This can be used to specify a window to force Kodi to go to on press of the Back button. Normally Kodi keeps a “window stack” of previous windows to handle this. This tag allows you to override this behaviour. The value is the name of the window.
This tag lets you use view id's beyond 50 to 59 it also lets you set the order in which they cycle with the change view button in the skin. Only useful in My<Foo>.xml windows.
This is the block the defines all controls that will appear on this window.

The Different Types of Controls

Kodi supports many different types of controls.

Click here for the control types and what they all do.

Some of these controls are required on specific windows, as they're necessary for that window to perform it's duty, or, the contents of the control are only valid on a particular window. The mandatory controls for each window are listed here. While the controls are mandatory, you can ofcourse move them about and change their appearance within the windows to your hearts content!

Adding Extra Windows

All of the windows in the window list are defined within the executable of Kodi itself, as most of them have a specific purpose. However, the skinner may add extra windows as and when they are needed or wanted. The only restriction to this is that only controls that do not require specific source code to operate can be used. This is not too much of a restriction though, as many skinners have found out.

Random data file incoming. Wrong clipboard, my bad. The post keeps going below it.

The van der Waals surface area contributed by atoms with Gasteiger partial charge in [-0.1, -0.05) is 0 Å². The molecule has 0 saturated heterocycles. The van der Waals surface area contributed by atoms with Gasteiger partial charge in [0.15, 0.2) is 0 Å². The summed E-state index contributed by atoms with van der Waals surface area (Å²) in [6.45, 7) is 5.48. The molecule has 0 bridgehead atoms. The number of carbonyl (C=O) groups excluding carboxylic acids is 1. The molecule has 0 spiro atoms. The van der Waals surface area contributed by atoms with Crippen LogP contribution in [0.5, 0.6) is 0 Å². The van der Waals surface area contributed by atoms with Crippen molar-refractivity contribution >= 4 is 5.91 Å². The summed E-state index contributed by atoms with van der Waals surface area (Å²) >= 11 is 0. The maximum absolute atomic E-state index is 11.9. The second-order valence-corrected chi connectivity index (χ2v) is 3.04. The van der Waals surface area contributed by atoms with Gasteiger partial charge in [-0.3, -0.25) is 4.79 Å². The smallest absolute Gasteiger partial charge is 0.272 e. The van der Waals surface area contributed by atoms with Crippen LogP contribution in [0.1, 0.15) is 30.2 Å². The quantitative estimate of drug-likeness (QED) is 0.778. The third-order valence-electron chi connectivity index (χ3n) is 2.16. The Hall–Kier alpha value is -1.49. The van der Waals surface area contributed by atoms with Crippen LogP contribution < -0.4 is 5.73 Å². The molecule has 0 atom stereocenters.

To add an extra window, all you need to do is design up the window's .xml file in the usual way, assign it an <id> within the 1100–1199 range (see window list), and then name the file customN.xml, where N is a number or name. You can have as many as you like, as long as they have unique <id>'s, and are named differently. Then just define the type of window you want, the coordinate system and so on, add the controls and setup the navigation. To activate your window, you can do it by adding a button control elsewhere in the skin, or you can get it to popup on a press of the controller or remote via keymap.xml and so on. Basically you just need to run ActivateWindow(id) from a suitable place.